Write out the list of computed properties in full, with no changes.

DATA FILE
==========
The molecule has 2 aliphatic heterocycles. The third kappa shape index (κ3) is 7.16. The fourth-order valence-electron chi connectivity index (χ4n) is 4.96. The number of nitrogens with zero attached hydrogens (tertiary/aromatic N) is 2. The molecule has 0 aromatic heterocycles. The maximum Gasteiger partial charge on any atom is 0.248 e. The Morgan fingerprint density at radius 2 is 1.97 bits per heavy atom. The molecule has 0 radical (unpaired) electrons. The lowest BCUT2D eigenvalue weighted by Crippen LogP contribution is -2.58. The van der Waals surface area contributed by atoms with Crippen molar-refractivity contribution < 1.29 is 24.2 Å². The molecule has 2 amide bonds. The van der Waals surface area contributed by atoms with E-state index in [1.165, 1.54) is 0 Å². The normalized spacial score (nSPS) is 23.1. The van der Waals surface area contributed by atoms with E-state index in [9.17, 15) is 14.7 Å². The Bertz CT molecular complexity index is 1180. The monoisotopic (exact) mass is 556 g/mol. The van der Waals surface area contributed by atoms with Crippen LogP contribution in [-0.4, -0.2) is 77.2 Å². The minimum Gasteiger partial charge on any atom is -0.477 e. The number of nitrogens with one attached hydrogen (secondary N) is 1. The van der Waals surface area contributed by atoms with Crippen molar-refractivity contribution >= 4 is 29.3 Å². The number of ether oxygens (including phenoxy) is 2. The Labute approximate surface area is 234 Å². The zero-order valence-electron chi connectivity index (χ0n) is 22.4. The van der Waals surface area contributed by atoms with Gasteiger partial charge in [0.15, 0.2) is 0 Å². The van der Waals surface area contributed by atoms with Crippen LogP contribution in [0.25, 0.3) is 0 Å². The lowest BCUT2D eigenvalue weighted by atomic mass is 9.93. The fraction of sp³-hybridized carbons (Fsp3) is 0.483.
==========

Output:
The molecule has 2 aliphatic heterocycles. The third kappa shape index (κ3) is 7.16. The fourth-order valence-electron chi connectivity index (χ4n) is 4.96. The number of nitrogens with zero attached hydrogens (tertiary/aromatic N) is 2. The molecule has 0 aromatic heterocycles. The maximum Gasteiger partial charge on any atom is 0.248 e. The Morgan fingerprint density at radius 2 is 1.97 bits per heavy atom. The molecule has 0 radical (unpaired) electrons. The lowest BCUT2D eigenvalue weighted by Crippen LogP contribution is -2.58. The van der Waals surface area contributed by atoms with Crippen molar-refractivity contribution < 1.29 is 24.2 Å². The molecule has 2 amide bonds. The van der Waals surface area contributed by atoms with E-state index in [1.165, 1.54) is 0 Å². The normalized spacial score (nSPS) is 23.1. The van der Waals surface area contributed by atoms with E-state index in [9.17, 15) is 14.7 Å². The Bertz CT molecular complexity index is 1180. The monoisotopic (exact) mass is 556 g/mol. The van der Waals surface area contributed by atoms with Crippen LogP contribution in [-0.4, -0.2) is 77.2 Å². The minimum Gasteiger partial charge on any atom is -0.477 e. The number of nitrogens with one attached hydrogen (secondary N) is 1. The van der Waals surface area contributed by atoms with Crippen molar-refractivity contribution >= 4 is 29.3 Å². The number of ether oxygens (including phenoxy) is 2. The Labute approximate surface area is 234 Å². The zero-order valence-electron chi connectivity index (χ0n) is 22.4. The van der Waals surface area contributed by atoms with Gasteiger partial charge in [0.15, 0.2) is 0 Å². The van der Waals surface area contributed by atoms with Crippen LogP contribution in [0.25, 0.3) is 0 Å². The lowest BCUT2D eigenvalue weighted by atomic mass is 9.93. The fraction of sp³-hybridized carbons (Fsp3) is 0.483.